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JULY 2017 HORSES TO FOLLOW
CAPE CASTER     (Evan Williams)

6 year old bay gelding     (Cape Cross – Playboy Mansion)     1573/3553/234P31PU-123

He was no mug on the flag, never finishing worse than fifth in his eleven races, and Cape Caster has kept the wheels rolling on whenever given suitable conditions over jumps. The wins have been at Ffos Las twice and Worcester once, so the first thing to look at is his record on those sort of tracks. As a hurdler it was 514, the losses being far from disastrous displays and we now would believe that the fourth place in a 2m 4f race was asking too much of his stamina. Over fences it has been P11, with the flop coming on chase debut after a horrible mistake (they have not become a habit) knocked Cape Caster totally out of contention with about a mile raced. So encouraging stuff on the whole. What is slightly awkward for a “to follow” policy is a five lengths fifth at Cheltenham. It is still a loss, but on that evidence, undulating tracks should not be ruled out of repertoire, and in one of two attempts on unsuitable courses that were also undulating he was competitively placed at Cartmel. So Cape Caster’s real skills are not totally cloaked in the fog of war and just because he has yet to conquer a few hills does not mean that he will never manage it. He has excelled from heavy ground through to good to firm, so that is at least one less thing to worry about.

Handicap hurdles and handicap chases on a left-handed, galloping track, up to 2m 2f

DR ROBIN     (Peter Bowen)

7 year old bay gelding     (Robin Des Pres – Inter Alia)     65546/21P14/432P12P-4

Dr Robin has contested eighteen races and won three of them, which is just a gentle reminder of where we are going for those who do not instantly do a position count on the form figures for new selections. The problem here is that the common factor in his wins are so closely grouped that there has to be coincidence involved. The alternative is that he is the fussiest horse of all time. The first win was sixteen days after the previous appearance, the second win was on a seventeen day break and the third was again on seventeen days. What we need for Dr Robin are traits of how far we can extend the specialisations without 100% affirmative evidence of it working. The races on a shorter gap are not without promise, a second place last time and two defeats in the past when he was a little over taxed in novice hurdles. Going up to a twenty day or longer turnaround is totally devoid of benign symptoms. There is little benefit in ruling out right-handed courses, because after a dismal show when first trying, two years ago, the option has not been revisited. Staying races seem to help him, but then again Dr Robin ran pretty well in a two mile chase in February (admittedly a small field). It just looks like there is not an edge to be found beyond the boundaries of the time off from race to race.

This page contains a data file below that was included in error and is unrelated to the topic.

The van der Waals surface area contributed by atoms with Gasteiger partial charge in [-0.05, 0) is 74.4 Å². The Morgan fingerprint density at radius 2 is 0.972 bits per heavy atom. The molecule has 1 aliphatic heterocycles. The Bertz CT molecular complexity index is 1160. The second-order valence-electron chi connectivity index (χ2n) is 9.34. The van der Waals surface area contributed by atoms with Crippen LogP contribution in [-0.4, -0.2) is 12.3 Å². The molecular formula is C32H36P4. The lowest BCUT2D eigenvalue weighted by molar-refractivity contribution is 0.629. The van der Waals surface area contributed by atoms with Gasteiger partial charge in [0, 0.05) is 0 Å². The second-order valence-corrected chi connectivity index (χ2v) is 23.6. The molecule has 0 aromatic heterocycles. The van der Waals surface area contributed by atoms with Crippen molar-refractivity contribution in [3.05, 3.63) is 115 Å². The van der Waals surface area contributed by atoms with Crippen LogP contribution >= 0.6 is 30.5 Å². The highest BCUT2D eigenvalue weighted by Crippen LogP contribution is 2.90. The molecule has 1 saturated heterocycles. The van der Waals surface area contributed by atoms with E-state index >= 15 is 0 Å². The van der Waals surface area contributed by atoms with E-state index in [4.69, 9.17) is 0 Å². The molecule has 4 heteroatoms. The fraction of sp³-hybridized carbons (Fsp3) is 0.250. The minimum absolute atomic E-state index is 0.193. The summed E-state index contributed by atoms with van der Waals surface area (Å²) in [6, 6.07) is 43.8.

Hurdles or chases with a race in the last 12 to 19 days

LATE DATE     (Micky Hammond)

6 year old bay gelding     (Oscar – Regents Ballerina)     44527U231-66

The winner of a two finisher Irish point but there are certain doubts over what the form is worth – the odds on favourite has a career record that now reads FPPP and Late Date himself is the only runner to have won since. He did little in novice hurdles, but was second on handicap debut and continued to show degrees of ability that all came together in a three mile hurdle at Perth in April. Sixth in both runs since, he only lost by six lengths in the follow-up. Last time was not so good, but it was his eleventh race in just over eight months and a break is potentially needed. That would be a shame, as it was shaping like Late Date might be appreciating the ground getting a bit more… summery. Alternatively, the big plus could be finally being unleashed on three mile races, which does make much more sense in the context that his two second places were both over 2m 6.5f at Kelso, i.e. an uphill finish that does not help massage home the faint hearted. Where Late Date can find his fate and be our mate is by being quick out of the gate as a chaser. Even if we hate the rate of these internal rhymes, there is no need to blame the horse.

Handicap chases over 2m 7f or more

OVERTHEEDGE     (Simon West)

8 year old bay gelding     (Morozov – Ballyroe Hill)     PF51/3222-63